Our National Bird

August 4th, 2007

Our national bird is the bald eagle. When we are children the image of the bald eagle as an important bird is drilled into our minds. We come to understand that not only is this bird important, but it comes to represent the ideals of the country in which we live. When we see an eagle soar through the air, we are immediately struck by the idea that we live in a free country filled with larger than life ideals of freedom and capitalism. We come to understand that this is a great country to live filled with great people and wonderful ideas.

In order to truly appreciate our country, we not only need to understand what it stands for but also what the future is. And all of this can be summed up in our national bird. The eagle represents everything we believe in. That is why it is important for people to go out of their way to learn about the bird in order to truly appreciate its significance. When our founding fathers decided that this bird was important and special and became our official bird, they saw that the eagle had the potential to be great just like our nation back then had the potential to be great.

The bald eagle is one of those creatures that have been on the endangered species list. This is a shame because if the population is dwindling to the point where there are no more left, what does that mean? We’d surely need to choose another national bird. Thankfully, with the help of a lot of laws to protect them and an army of people who work to help them, the eagle is no longer in the danger zone and there is a proposal out there for them to get taken off the endangered species list.

When it comes to our national bird, no other creature could be better at that role than the bald eagle. It sores through the air. It is majestic. And just as we picture almost any other bird, it is free. Our nation is one that has built its foundations on the principals of democracy. The bald eagle represents those principals and ideals very well. That is why it is our national bird.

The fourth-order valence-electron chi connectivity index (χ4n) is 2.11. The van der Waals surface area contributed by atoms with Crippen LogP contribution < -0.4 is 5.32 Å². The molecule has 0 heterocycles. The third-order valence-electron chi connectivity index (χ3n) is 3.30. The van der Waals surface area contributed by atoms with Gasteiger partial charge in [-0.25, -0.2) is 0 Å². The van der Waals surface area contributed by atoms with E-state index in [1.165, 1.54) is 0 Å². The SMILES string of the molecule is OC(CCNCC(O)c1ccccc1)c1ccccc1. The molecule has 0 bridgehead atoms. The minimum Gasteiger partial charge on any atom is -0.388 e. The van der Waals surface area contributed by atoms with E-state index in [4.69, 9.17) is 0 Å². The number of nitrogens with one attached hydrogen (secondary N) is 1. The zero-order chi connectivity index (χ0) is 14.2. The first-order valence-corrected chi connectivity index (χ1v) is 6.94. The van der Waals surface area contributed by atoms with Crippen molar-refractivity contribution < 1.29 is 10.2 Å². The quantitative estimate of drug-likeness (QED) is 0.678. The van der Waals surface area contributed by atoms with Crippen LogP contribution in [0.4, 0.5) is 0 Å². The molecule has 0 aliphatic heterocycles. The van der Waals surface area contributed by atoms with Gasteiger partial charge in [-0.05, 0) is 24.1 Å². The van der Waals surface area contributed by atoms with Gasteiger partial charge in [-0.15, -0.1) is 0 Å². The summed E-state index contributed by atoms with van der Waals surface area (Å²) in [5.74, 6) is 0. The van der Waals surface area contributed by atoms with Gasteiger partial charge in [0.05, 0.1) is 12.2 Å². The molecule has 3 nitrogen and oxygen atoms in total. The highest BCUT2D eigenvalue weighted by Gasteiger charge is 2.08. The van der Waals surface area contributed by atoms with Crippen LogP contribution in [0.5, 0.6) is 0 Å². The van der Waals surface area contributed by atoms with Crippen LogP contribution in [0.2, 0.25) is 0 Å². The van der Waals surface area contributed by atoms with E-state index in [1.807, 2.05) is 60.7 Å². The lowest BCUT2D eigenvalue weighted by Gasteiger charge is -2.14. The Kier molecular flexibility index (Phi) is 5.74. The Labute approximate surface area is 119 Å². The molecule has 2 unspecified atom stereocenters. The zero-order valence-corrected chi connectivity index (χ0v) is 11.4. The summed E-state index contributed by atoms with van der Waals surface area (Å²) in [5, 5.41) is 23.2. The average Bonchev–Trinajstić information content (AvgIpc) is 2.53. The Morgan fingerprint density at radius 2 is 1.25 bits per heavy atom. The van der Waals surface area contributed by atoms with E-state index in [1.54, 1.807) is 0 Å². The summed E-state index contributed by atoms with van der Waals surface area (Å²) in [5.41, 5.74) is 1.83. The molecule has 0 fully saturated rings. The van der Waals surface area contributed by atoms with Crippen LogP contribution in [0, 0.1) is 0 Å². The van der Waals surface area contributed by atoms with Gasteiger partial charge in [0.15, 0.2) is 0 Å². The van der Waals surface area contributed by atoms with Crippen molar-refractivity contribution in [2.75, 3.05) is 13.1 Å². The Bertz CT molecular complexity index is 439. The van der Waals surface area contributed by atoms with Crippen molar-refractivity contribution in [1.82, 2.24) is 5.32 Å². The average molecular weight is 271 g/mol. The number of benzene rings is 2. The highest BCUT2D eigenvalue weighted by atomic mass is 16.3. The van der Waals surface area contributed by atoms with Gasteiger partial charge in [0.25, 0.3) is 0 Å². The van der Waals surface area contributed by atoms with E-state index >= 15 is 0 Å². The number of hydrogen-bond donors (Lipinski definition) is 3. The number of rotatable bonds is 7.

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Golden Eagles

July 30th, 2007

Golden Eagles are birds of prey. This means that they circle around in the sky looking for something on the ground that they can swoop in, catch, and eat. That is where the term “eagle eyes” came from. Eagles have extremely good vision and can spot things from very far off in the distance. When people think of the eagle, the golden eagle is the one they may be thinking of. Even though they are a type of species in the eagle family, they are not the only eagle that is around.

Golden Eagles belong to the Accipitridea family. This is the same family that all eagles belong to. There are actually several different species of golden eagles and they are present on several different continents. The six sub species are all located in the Northern Hemisphere and can be found in Japan, North America, North Africa, Europe, Asia, Korea, India, China, Pakistan, and Eastern Siberia. But aside from their frequency, they are beautiful and fascinating birds to watch and study. However, it is important to note that the population of the Golden Eagle in Europe has suffered a serious decline. There is a national park in Ireland that is working to help restore the population but the overall numbers are not what they once were.

When it comes to golden eagles, it is important to understand about them. Like all wildlife, the more we know, the more we will work to protect the animals. Golden eagle populations have already suffered considerably in Europe and they could suffer the same fate in other areas if we are not careful. It is important to make sure that they are protected and that we don’t do anything to harm them.

A good way to learn about them is to watch them in action. Some zoos may have them or you could watch documentaries on television. You could also read about them but it really is best to watch them in action. How else could you appreciate the sheer beauty of them if you don’t see them close up? Gold eagles are fascinating birds of prey and they can be fun to learn about and watch. Doing so may help protect them.

Accipitridea bird eagle

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